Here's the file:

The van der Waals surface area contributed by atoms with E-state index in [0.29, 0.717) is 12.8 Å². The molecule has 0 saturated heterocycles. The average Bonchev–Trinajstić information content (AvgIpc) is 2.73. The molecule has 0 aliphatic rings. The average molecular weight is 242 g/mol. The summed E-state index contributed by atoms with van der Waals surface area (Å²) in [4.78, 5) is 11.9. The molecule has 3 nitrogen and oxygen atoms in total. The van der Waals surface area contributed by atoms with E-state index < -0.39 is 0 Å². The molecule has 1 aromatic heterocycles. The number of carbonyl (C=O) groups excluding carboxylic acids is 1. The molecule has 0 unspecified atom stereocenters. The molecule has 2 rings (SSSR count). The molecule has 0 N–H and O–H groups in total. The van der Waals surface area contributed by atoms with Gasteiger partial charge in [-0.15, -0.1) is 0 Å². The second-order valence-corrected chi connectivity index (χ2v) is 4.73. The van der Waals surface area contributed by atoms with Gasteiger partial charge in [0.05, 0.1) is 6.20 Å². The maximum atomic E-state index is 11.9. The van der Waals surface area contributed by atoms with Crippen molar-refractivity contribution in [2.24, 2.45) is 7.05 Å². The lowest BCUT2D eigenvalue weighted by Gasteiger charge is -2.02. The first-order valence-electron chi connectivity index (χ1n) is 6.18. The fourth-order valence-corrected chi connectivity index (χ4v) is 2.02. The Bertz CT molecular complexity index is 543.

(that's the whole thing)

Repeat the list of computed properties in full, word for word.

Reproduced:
The van der Waals surface area contributed by atoms with E-state index in [0.29, 0.717) is 12.8 Å². The molecule has 0 saturated heterocycles. The average Bonchev–Trinajstić information content (AvgIpc) is 2.73. The molecule has 0 aliphatic rings. The average molecular weight is 242 g/mol. The summed E-state index contributed by atoms with van der Waals surface area (Å²) in [4.78, 5) is 11.9. The molecule has 3 nitrogen and oxygen atoms in total. The van der Waals surface area contributed by atoms with E-state index < -0.39 is 0 Å². The molecule has 1 aromatic heterocycles. The number of carbonyl (C=O) groups excluding carboxylic acids is 1. The molecule has 0 unspecified atom stereocenters. The molecule has 2 rings (SSSR count). The molecule has 0 N–H and O–H groups in total. The van der Waals surface area contributed by atoms with Gasteiger partial charge in [-0.15, -0.1) is 0 Å². The second-order valence-corrected chi connectivity index (χ2v) is 4.73. The van der Waals surface area contributed by atoms with Gasteiger partial charge in [0.05, 0.1) is 6.20 Å². The maximum atomic E-state index is 11.9. The van der Waals surface area contributed by atoms with Crippen molar-refractivity contribution in [2.24, 2.45) is 7.05 Å². The lowest BCUT2D eigenvalue weighted by Gasteiger charge is -2.02. The first-order valence-electron chi connectivity index (χ1n) is 6.18. The fourth-order valence-corrected chi connectivity index (χ4v) is 2.02. The Bertz CT molecular complexity index is 543.